The latest data from the BC Centre for Disease Control shows Surrey has had 10,479 cases between Jan. 1 and Nov. 30. (MAP: BC Centre for Disease Control)

The latest data from the BC Centre for Disease Control shows Surrey has had 10,479 cases between Jan. 1 and Nov. 30. (MAP: BC Centre for Disease Control)

Surrey surpasses 10,000 COVID-19 cases since pandemic began

That’s a 6,486-case jump from the previous month

The latest data from the BC Centre for Disease Control shows Surrey has had more than 10,000 COVID-19 cases since the start of the year.

By Nov. 30, there had been 10,479 cases, according to data released by the BCCDC Thursday (Dec. 10).

That’s a 6,486-case jump from the previous month. Through to the end of October, there were 3,993 cases reported and there were 1,814 cases through to the end of September.

On Nov. 30, the ministry of health reported a total of 33,238 cases since Jan. 1, which means Surrey accounted for about 32 per cent of the cases.

The BCCDC also releases maps with cases by the local health area.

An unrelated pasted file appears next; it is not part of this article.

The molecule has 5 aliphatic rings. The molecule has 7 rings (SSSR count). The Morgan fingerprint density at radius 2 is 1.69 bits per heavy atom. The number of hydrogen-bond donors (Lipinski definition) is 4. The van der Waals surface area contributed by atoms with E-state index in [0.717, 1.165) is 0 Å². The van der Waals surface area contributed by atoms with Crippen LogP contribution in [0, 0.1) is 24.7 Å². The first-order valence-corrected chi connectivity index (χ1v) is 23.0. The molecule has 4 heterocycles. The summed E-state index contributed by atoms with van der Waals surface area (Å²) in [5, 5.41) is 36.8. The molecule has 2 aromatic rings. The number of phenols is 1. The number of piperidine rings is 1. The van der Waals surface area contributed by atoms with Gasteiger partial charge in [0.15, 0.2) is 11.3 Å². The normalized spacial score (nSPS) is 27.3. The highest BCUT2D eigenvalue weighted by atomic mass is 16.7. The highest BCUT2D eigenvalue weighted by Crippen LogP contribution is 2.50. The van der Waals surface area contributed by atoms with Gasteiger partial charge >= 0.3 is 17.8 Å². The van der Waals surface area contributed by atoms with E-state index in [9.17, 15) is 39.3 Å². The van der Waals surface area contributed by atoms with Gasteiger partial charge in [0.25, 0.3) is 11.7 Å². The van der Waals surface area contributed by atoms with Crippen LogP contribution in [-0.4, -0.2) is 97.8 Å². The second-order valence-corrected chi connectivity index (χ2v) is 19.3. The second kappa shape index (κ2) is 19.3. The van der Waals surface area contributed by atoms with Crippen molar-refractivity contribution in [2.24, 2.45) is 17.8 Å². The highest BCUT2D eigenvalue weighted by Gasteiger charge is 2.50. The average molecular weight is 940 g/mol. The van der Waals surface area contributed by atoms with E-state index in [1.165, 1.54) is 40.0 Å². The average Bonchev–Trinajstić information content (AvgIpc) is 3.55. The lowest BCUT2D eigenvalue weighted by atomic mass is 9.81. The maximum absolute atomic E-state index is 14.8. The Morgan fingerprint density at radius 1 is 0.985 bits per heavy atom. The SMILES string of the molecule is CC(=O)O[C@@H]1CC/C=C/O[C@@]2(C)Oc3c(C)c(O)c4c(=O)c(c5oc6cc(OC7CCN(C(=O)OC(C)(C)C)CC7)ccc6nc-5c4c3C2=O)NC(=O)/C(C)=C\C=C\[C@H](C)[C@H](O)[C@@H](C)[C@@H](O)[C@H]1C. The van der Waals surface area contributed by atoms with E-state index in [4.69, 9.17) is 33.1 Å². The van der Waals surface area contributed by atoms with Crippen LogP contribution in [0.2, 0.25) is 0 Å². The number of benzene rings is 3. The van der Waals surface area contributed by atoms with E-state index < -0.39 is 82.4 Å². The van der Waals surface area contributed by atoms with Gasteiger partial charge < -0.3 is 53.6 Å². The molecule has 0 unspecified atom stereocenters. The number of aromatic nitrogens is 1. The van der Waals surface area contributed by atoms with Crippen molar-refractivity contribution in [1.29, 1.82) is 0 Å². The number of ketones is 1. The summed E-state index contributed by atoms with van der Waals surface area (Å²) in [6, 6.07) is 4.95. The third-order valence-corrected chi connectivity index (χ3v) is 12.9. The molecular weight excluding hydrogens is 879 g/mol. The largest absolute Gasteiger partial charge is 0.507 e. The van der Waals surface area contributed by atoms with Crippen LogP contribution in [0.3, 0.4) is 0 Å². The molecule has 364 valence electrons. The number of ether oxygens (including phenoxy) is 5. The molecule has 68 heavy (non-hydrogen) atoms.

For the week of Nov. 29 to Dec. 5, Surrey saw 1,588 COVID-19 cases – the most for that time period in the Lower Mainland.

As for rate of COVID-19 cases, Surrey is seeing 1,000-plus cases per 100,000 people.

The BCCDC data separates South Surrey/White Rock from the rest of Surrey.

Through to the end of November, that region has had 727 COVID-19 cases, a 429-case jump from the end of October. That region’s rate of cases is in the 500-to-750 cases per 100,000 people.

Surrey has seen the most cases in the Fraser Health region since the start of the year, followed by Burnaby (1,938), Abbotsford (1,837), Tri-Cities (1,523), Delta (1,331), Langley (1,315), New Westminster (624), Maple Ridge/Pitt Meadows (596) and Mission (396).

Vancouver has had 6,010 cases in the same period.

On Thursday, provincial health officer Dr. Bonnie Henry said local area health data will now be updated weekly. The BCCDC started publicly reporting the data at the end of July, and had been updating monthly.

According to notes from the data, cases are mapped by location of residences, while cases “with unknown residence and from out of province are not mapped.”

It adds that the number of cases in the Local Health Authority, “may not represent the location of exposure,” such as people who were infected while travelling or working elsewhere.



lauren.collins@surreynowleader.com

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